So Ressler and Thompson took a leap with their pilot program, telling the participants that they could work whenever, wherever, as long as the work got done, without the need to commit to a fixed schedule in advance or even announce their decisions. There were more complaints from some of the managers. “How will I know people are working if I can’t see them?” they asked. “How do you know they’re working just because they’re in the office?” Thompson replied. “People are sitting in their cubes, going to meetings, grumbling about how busy they are, but are they actually making progress on measurable results?”
— an excerpt from How to achieve sustainable remote work by Cal Newport.
While I was fresh out of college, I was grateful to be hired by a government agency that aims to address energy concerns on our island. Filled with expectations about what it is like to be finally in a platform that makes things happen in real life with real consequences, I can’t wait to become the person I wanted to be.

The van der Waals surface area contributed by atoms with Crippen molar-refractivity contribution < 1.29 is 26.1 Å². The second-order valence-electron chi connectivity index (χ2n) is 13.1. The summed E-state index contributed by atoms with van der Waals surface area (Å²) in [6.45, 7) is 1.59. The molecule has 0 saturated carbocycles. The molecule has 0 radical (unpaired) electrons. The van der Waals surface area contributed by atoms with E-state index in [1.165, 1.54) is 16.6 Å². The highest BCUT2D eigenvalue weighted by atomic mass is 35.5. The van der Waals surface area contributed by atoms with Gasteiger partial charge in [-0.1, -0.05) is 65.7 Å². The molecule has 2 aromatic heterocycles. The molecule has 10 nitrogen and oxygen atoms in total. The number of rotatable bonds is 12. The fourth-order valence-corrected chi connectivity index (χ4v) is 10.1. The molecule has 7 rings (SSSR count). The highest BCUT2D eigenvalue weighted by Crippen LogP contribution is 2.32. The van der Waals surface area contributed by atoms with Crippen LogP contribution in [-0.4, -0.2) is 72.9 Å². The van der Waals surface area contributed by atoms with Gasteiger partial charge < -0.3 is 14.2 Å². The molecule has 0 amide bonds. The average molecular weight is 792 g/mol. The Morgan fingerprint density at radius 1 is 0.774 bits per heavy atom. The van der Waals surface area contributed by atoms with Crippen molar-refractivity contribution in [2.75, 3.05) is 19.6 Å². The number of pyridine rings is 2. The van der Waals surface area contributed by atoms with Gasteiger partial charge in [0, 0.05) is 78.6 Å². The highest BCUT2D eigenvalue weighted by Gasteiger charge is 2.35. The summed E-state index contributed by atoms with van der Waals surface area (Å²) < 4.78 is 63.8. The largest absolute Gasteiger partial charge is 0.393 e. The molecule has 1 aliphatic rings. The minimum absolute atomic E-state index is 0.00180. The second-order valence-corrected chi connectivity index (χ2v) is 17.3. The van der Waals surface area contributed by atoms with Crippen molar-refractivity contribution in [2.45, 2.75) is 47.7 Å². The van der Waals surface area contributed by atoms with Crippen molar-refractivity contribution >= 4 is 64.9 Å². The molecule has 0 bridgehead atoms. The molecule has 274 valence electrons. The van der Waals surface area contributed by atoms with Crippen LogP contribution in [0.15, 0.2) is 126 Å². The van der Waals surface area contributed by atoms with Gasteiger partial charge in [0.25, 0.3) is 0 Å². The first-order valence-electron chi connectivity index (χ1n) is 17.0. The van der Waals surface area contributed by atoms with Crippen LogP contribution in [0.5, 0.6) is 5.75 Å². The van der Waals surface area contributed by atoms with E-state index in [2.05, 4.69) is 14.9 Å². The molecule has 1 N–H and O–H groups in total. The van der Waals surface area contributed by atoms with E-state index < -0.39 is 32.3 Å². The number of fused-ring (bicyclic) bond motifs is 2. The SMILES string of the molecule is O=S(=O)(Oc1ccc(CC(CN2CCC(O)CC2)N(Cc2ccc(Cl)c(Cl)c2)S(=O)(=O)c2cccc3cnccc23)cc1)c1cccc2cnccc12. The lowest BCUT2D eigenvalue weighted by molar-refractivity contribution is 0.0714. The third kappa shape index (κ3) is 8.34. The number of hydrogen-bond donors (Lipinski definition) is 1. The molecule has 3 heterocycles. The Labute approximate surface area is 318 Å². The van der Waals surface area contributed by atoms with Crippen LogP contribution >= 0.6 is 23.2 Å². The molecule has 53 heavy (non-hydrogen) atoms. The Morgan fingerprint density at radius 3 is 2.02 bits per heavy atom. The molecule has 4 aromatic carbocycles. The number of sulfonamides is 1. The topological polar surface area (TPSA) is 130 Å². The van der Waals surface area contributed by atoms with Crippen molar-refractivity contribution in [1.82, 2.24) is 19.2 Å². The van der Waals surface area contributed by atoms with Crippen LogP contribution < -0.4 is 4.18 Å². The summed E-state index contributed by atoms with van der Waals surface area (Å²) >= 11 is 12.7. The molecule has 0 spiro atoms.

(I know you’re expecting a twist somewhere. Ha!)
Like all expectations, I never thought some systems could kill creativity, and perhaps, enthusiasm.
It’s incredible how you could be trapped between admin hurdles and having too much time under your sleeve.
Despite being in the office eight hours every day, the tasks seemed to be inexhaustible, and at the same time, so much time is gone wasted in between the hours (and you’re not allowed to do other things too!)
Perhaps, I was expecting a different kind of workplace (I never knew existed then).
Four years later, I finally found myself in a kind of work that trusts you to deliver your work even if you’re working wherever and whenever — a results-oriented workplace.
I liked how Seth Godin put it this way:
But in many pockets of our economy, the new jobs and the best jobs aren’t task jobs. They are jobs of initiative. Work that’s taken, not simply assigned. Work that can’t be easily forecast, and work that thrives with a different sort of teamwork. — from Tasks or initiatives?